Arabs want swift action on Syria

2012-02-12 18:48

Cairo - Arab ministers called on Sunday for swift Arab and international action to end bloodshed in Syria after Russia and China blocked a Western-backed Arab peace plan at the UN Security Council.

Arab ministers met in Cairo to revive diplomatic efforts after the Arab initiative that called for President Bashar Assad to step aside was stalled by the double veto in New York.

As part of the Arab efforts, Tunisia said it would host the first meeting on February 24 of a "Friends of Syria" contact group made up of Arab and other states and backed by Western powers.

"How long will we stay as onlookers to what is happening to the brotherly Syrian people, and how much longer will we grant the Syrian regime one period after another so it can commit more massacres against its people?" Saudi Foreign Minister Saud al-Faisal asked ministers at the start of the League session.

"At our meeting today I call for decisive measures, after the failure of the half-solutions," he said. "The Arab League should... open all channels of communication with the Syrian opposition and give all forms of support to it."

Arab League chief Nabil Elaraby said he was proposing a new joint Arab-UN monitoring team to Syria, replacing an Arab mission beset by problems since it began work in December. The Sudanese general leading the Arab observers quit on Sunday.

"I won't work one more time in the framework of the Arab League," General Mohammed al-Dabi, whose appointment had been criticised because of Sudan's own rights record, told Reuters.

"I performed my job with full integrity and transparency but I won't work here again as the situation is skewed," he added.

Ministers from Gulf Arab states, which have been leading the drive to isolate Assad and end his bloody 11-month crackdown on protests against his rule, met separately earlier.

Recognise opposition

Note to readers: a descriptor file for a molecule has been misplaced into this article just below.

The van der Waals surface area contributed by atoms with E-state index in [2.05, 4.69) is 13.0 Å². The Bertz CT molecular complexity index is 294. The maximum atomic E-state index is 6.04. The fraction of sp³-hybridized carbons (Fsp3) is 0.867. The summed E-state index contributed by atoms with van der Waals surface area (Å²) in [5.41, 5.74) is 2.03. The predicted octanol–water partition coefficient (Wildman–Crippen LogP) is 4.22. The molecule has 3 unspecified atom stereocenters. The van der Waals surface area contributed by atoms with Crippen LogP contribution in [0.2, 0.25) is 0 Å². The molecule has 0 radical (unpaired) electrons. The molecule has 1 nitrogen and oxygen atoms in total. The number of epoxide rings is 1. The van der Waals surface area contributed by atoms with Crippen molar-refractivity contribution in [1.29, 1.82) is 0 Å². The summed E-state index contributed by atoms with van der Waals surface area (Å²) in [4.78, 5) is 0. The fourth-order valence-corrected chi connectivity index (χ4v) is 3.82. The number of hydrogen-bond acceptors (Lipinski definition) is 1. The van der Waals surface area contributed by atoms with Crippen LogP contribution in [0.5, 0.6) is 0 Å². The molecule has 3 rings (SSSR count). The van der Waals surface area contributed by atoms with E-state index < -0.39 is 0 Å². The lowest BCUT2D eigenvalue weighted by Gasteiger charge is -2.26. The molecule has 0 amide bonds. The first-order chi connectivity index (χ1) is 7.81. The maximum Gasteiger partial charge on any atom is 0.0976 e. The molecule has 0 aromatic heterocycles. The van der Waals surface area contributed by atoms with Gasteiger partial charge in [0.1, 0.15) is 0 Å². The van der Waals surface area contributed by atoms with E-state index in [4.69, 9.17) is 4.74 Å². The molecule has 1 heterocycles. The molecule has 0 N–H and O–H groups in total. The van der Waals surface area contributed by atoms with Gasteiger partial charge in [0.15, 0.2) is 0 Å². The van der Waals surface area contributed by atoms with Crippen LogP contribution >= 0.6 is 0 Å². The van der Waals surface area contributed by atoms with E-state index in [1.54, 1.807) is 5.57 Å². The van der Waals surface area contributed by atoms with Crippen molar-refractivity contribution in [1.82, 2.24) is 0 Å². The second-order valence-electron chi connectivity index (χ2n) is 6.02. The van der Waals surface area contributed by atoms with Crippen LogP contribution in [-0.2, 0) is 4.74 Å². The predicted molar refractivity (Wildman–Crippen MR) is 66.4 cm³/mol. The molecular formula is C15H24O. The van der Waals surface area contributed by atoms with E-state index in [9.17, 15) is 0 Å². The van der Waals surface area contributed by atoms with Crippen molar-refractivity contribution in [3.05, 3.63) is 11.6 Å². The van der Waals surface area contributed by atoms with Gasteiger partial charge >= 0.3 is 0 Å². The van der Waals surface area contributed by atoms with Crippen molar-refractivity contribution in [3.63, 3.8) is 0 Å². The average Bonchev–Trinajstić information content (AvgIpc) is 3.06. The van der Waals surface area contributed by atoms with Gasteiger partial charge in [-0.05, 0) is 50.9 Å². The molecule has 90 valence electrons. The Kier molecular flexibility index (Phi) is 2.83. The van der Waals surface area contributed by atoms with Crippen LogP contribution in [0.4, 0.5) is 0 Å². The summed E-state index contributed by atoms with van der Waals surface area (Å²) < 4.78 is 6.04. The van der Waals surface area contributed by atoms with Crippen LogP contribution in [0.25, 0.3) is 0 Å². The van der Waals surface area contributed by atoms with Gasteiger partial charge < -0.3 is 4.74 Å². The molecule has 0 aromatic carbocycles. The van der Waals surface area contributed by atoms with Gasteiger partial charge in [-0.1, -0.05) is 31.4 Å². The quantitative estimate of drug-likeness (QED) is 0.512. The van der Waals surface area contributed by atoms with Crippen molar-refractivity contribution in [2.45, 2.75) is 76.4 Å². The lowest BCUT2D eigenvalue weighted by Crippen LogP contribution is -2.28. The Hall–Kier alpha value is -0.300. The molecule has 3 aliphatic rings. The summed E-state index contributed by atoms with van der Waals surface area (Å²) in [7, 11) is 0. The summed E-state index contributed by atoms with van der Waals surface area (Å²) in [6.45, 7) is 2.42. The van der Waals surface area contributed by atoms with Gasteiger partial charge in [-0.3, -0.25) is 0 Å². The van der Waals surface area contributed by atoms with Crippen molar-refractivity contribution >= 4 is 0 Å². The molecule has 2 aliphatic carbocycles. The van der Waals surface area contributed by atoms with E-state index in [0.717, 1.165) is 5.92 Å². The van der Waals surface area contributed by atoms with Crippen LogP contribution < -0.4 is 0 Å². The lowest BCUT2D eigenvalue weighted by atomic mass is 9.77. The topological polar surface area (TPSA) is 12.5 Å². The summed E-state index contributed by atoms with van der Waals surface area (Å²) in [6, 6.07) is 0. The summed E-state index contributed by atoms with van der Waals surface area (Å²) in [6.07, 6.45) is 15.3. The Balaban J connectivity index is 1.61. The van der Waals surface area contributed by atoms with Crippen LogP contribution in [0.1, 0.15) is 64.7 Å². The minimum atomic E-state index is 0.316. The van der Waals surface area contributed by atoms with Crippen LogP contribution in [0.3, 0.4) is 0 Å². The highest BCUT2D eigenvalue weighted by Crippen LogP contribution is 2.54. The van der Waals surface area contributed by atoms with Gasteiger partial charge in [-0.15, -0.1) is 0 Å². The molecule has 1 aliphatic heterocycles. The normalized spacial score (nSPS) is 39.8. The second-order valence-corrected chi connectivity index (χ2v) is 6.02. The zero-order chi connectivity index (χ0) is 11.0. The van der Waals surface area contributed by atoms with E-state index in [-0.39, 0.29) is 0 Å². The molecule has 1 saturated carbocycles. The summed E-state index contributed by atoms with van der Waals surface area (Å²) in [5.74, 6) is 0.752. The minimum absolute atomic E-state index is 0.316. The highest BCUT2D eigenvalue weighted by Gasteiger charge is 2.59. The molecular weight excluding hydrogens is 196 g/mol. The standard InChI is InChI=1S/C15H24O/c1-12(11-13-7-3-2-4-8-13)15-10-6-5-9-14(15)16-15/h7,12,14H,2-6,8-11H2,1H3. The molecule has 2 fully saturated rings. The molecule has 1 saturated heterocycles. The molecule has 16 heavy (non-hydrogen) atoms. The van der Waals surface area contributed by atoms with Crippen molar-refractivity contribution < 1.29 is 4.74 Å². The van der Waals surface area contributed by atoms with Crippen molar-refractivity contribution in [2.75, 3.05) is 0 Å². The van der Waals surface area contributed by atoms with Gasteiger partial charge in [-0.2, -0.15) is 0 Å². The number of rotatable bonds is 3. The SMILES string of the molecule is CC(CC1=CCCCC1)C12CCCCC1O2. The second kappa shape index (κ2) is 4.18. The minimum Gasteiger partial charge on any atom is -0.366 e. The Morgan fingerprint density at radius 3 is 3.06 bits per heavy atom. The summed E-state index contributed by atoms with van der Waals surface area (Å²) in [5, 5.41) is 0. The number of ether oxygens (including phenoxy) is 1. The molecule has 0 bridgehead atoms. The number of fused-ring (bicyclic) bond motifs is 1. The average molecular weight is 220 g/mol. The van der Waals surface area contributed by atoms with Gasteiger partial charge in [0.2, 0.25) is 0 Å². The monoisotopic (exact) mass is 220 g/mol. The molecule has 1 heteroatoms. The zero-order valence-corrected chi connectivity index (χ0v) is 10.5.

A source who attended the Gulf meeting said the ministers had discussed recognising the opposition Syrian National Council and would propose that Arab states each take such a step.

Gulf states announced last week that they were recalling their ambassadors from Syria and expelling Syria's envoys. Libya and Tunisia, both countries where popular revolts toppled authoritarian rulers last year, have done likewise.

The Gulf ministers also discussed "terminating the [Arab observer] mission in its existing form", the source said.

Criticised by Syria's opposition for failing to halt violence, the 165-strong Arab mission suffered from internal dissent, as well as logistics and training problems.

Elaraby told Reuters last week that any new mission to Syria would have to be bigger and better equipped, with a different mandate with international support.

The idea of a joint Arab-UN mission has won only a tepid response from UN diplomats.

The Saudi minister criticised the Security Council's failure to back the Arab plan for Syria but did not name Russia and China. Elaraby said the veto, cause of much Arab frustration, exposed the failings of the Council's voting system.

"The Syrian people deserve freedom as much as their brothers in Tunisia, Egypt, Libya and other Arab states that witnessed major political change," Tunisian Foreign Minister Rafik Ben Adessalam told ministers.

General Assembly

He announced that Tunisia would host the meeting of "Friends of Syria," a plan proposed by France and the United States after Russia and China blocked the Security Council resolution.

Qatari Prime Minister Sheikh Hamad bin Jassim al-Thani said the new forum would provide "a good opportunity to try to create a clear international direction to help the Syrian people to exit the crisis".

The Egyptian news agency said Elaraby had proposed appointing former Jordanian minister and UN envoy to Libya, Abdel Elah al-Khatib, as the League's special envoy to Syria.

Diplomats at the United Nations said Saudi Arabia had circulated a new draft resolution backing the Arab plan for the General Assembly, rather than the Security Council, to consider. Assembly resolutions are non-binding but cannot be vetoed.

However, Riyadh denied on Sunday reports that it had formally presented the resolution to the assembly.

  • Fidel - 2012-02-12 19:01

    So you aren't looking to mediate but to support one side in a civil war and the Syrian authorities should still respect this body. How about asking for a cease fire from both sides, surely this will save lives in the immediate, if that's what you are looking to accomplish for Syria as you claim, unless you have a different agenda.

      John - 2012-02-12 19:12